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R.B. Beverly and R.E. Worley

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R.B. Beverly, Sonni George and G.O. Gaye

Vegetable gardening in The Gambia provides an important supplemental income for women farmers who grow tomato, onion, cabbage and other vegetables for sale on the local market, to restaurants and for export to Europe. Government and international agencies provide research and technical support, while non-governmental organizations (NGO's) provide production capital (such as wells) and marketing support. Production problems include pest management and the labor intensity of hand irrigation and harvesting. Growers cite low prices as their greatest constraint. Small local canning facilities may help alleviate market gluts and extend marketing and consumption opportunities beyond the fresh market production season.

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M.W. van Iersel, P.A. Thomas, R.B. Beverly, J.G. Latimer and H.A. Mills

Pre- and posttransplant growth of plug seedlings is affected by the nutrition of the plants. The effects of weekly applications of nutrient solution with different N (8—32 mM) or P and K (0.25—1.0 mM) levels on the growth and nutrient composition of impatiens (Impatiens wallerana Hook. f.) and petunia (Petunia ×hybrida hort. Vilm.-Andr.) plug seedlings were quantified. Impatiens and petunia pretransplant seedling growth was most rapid with a NO3 - concentration of 24 or 32 mM (N at 336 and 448 mg·L-1), while P and K had little effect. Increasing the N concentration in the fertilizer also increased shoot tissue N levels of both impatiens and petunia and decreased shoot P level of impatiens and K level of petunia. Posttransplant growth was most rapid in plants that received N at 16 to 32 mM. Decreasing P and K from 1 to 0.25 mM in the pretransplant fertilizer reduced posttransplant growth. Shoot P level of impatiens 15 d after transplanting decreased from 6.9 to 4.8 mg·g-1 as the pretransplant fertilizer N concentration increased from 8 to 32 mM, while N level increased from 18 to 28 mg·g-1 as P and K fertilizer concentrations increased from 0.25 to 1 mM. Using posttransplant growth as a quantitative norm for plug quality, the sufficiency ranges for tissue N level are 28 to 40 mg·g-1 for impatiens and 30 to 43 mg·g-1 for petunia plugs. These results indicate that fertilization programs for high-quality plug production should focus on N nutrition, and that plugs can be grown with greatly reduced levels of P and K.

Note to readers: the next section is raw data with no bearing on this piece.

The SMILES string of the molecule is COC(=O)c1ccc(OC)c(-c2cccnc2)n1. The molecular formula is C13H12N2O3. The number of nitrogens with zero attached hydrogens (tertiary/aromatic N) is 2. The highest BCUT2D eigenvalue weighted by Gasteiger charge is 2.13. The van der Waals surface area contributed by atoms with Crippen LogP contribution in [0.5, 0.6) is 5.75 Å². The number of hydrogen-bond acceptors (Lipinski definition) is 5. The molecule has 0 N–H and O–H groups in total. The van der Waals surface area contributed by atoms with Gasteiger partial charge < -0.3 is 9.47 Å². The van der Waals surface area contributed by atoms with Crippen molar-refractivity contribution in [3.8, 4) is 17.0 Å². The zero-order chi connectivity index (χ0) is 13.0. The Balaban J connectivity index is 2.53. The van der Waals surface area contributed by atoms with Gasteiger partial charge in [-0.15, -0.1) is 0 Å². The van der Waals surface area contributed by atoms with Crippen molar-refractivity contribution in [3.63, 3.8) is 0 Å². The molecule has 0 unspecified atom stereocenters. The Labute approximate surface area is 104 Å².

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M.W. van Iersel, R.B. Beverly, P.A. Thomas, J.G. Latimer and H.A. Mills

Good fertilizer management is important in plug seedling production of bedding plants to prevent nutrient deficiencies and toxicities. We determined the effect of N, P, and K nutrition on the growth of plugs of impatiens (Impatiens wallerana Hook. f.), petunia (Petunia ×hybrida Hort. Vilm.-Andr.), salvia (Salvia splendens F. Sellow ex Roem.& Schult.), and vinca (Catharanthus roseus L.). For all four species, shoot N concentration was correlated linearly with shoot dry mass of the seedlings at transplant. Phosphorus or K concentration in the nutrient solution or shoot tissue had little or no effect on the shoot growth of seedlings, but shoot P levels increased with P concentrations in the fertilizer solution (luxury consumption). Salvia was the only species that also exhibited luxury consumption of K. Results of this study indicate that seedling growth of these species is mainly determined by N and this should probably be the main focus of fertility programs in the plug industry, while P and K applications can be reduced.